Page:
Since today is the first day of summer, the latest books offer a chance to escape from home. Are you interested in heading to the beach, a resort town on the Jersey Shore? I have an ARC of Chris Grabenstein's latest crime novel, Whack-A-Mole.
Would you prefer to head up north and escape the heat? Avalanche by Patrick F. McManus will certainly make you forget the summer heat. You'll soon by trapped in an Idaho lodge with Sheriff Bo Tully.
Whack-A-Mole or Avalanche? If you'd like to win one of these two books, email me at Email me!. If that link doesn't work for you, the email address is: firstname.lastname@example.org. Your subject line should read Win...whichever title you want. Your message should include your mailing address. Entrants only in the U.S., please.
The contest will end next week at 6 pm Pacific Time next Thursday, June 28st. Jim will draw the winners, and the books will go out in the mail on Saturday. Good luck!
Wednesday, June 20, 2007
Philip Gulley's latest book is subtitled, "Stories of Decency, Common Sense, and Other Endangered Species." I'd say all of Gulley's books embody decency and common sense, with a touch of humor and warmth. They're the perfect recipe for a comfortable evening of reading.
This is a collection of essays, comments on "things large and small." Gulley, a Quaker minister, starts with an story explaining that the problems of society can be blamed on the lack of porches, places where family and neighbors could gather, and communicate without even talking at times. Porch Talk contains commentaries extolling the value of a slower pace of life. Men need hardware stores, places to congregate and share talk and time.
One chapter entitled "The Compact" discusses the responsibility that members of society has to each other. He uses the lack of tax support for libraries, and the effect on the community as an example. In these days of closing libraries, this was a particularly strong warning.
Gulley's overall message is that people shouldn't be so busy living the good life that they forget how to enjoy life. Philip Gulley's books all have messages for the readers, but his thoughtful, humorous tones encourage the readers to pay attention and enjoy the lesson. Porch Talk is a return visit to a slower life, and an old friend.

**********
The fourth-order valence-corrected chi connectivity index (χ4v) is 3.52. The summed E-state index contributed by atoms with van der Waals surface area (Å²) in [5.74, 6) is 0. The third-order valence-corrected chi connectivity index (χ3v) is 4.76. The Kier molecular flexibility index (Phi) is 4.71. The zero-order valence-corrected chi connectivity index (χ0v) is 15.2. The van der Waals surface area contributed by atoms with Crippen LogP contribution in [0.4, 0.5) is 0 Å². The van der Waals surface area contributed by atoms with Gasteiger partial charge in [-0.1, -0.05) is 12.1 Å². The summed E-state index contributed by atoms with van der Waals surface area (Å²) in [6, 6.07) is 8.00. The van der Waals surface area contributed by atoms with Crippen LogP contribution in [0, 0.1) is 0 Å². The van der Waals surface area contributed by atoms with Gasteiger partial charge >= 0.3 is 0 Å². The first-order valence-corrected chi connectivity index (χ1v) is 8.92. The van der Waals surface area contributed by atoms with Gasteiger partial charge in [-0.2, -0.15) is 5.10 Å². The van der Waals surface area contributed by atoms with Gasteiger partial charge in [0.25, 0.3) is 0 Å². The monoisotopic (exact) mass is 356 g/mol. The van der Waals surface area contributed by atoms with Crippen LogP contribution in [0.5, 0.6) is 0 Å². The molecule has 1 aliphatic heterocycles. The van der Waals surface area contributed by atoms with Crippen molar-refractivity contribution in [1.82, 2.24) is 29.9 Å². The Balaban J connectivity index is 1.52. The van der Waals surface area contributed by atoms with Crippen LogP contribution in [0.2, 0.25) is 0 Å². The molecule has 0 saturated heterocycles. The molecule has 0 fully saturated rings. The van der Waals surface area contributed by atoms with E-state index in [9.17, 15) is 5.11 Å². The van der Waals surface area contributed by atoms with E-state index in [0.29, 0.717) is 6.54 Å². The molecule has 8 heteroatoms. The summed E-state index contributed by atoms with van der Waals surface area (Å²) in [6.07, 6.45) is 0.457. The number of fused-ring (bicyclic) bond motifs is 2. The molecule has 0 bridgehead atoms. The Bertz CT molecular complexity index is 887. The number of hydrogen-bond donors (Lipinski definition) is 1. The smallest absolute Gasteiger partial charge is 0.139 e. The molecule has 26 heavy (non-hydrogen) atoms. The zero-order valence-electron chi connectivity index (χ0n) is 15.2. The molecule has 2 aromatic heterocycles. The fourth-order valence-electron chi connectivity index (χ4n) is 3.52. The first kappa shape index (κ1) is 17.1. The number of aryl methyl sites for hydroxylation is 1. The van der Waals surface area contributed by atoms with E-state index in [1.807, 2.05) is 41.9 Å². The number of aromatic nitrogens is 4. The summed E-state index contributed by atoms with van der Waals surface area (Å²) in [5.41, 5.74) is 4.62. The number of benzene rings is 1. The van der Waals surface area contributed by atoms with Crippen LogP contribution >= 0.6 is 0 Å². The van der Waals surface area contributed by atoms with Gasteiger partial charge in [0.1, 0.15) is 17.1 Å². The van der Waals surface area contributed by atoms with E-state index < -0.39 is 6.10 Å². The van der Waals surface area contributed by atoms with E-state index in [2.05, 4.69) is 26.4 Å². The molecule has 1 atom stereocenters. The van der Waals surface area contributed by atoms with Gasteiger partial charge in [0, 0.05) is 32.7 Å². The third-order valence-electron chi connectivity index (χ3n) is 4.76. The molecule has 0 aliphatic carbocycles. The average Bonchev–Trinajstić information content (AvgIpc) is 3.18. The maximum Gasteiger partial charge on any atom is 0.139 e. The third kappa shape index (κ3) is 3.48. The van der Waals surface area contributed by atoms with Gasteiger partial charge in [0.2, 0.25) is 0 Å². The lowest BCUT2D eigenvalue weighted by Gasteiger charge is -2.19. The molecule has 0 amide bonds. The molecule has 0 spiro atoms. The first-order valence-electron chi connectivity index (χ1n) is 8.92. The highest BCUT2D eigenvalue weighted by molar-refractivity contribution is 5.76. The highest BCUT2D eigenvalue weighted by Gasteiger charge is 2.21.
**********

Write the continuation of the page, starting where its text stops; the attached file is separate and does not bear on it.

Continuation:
Philip Gulley's website is www.philipgulleybooks.com
Porch Talk by Philip Gulley. HarperCollins Publishers, ©2007. ISBN 978-0-06-073658-3 (hardcover), 170p.
This year's nominees have been announced. I'm not picking a favorite in any category, since I know some of the authors. Good luck to all of the nominees, and Congratulations!
Best Mystery Novel:
Christine Falls by Benjamin Black [John Banville] (Picador)
The Janissary Tree by Jason Goodwin (Farrar, Straus and Giroux)
The Dead Hour by Denise Mina (Bantam)
The Virgin of Small Plains by Nancy Pickard (Ballantine)
Piece of My Heart by Peter Robinson (McClelland & Stewart)
All Mortal Flesh by Julia Spencer-Fleming (Minotaur)
Best First Novel:
Consigned to Death by Jane K. Cleland (Minotaur)
47 Rules of Highly Effective Bank Robbers by Troy Cook (Capital Crime Press)
King of Lies by John Hart (Minotaur)
A Field of Darkness by Cornelia Read (Mysterious)
Mr. Clarinet by Nick Stone (Michael Joseph Ltd/Penguin)
Mystery Muses: 100 Classics That Inspire Today's Mystery Writers edited by Jim Huang and Austin Lugar (Crum Creek)
The Beautiful Cigar Girl: Mary Rogers, Edgar Allan Poe, and the Invention of Murder by Daniel Stashower (Dutton)
Don't Murder Your Mystery: 24 Fiction Writing Techniques To Save Your Manuscript From Ending Up D.O.A. by Chris Roerden (Bella Rosa Books)
Best Short Story:
"Provenance" by Robert Barnard (EQMM, Jul 2006)
"Disturbance in the Field" by Roberta Isleib (Seasmoke: Crime Stories by New England Writers, edited by Kate Flora, Ruth McCarty, & Susan Oleksiw; Level Best Books)
"Til Death Do Us Part" by Tim Maleeny (MWA Presents Death Do Us Part: New Stories about Love, Lust, and Murder, edited by Harlan Coben; Little, Brown)
Sue Feder Historical Mystery:
The Lightning Rule by Brett Ellen Block (Morrow)
Oh Danny Boy by Rhys Bowen (Minotaur)
The Bee's Kiss by Barbara Cleverly (Constable & Robinson)
Dark Assassin by Anne Perry (Ballantine)
Messenger of Truth by Jacqueline Winspear (Holt)
The Advisory Board for this site includes some prominent people in the Readers' Advisory field, such as Diana Tixier Herald, author of Genreflecting, Cynthia Orr, Collection Manager at Cleveland Public Library, and Nancy Pearl, author of Book Lust.
It has some interesting features, such as a combined bestseller list that may be of interest to librarians, and a list of hot books due out in the next week.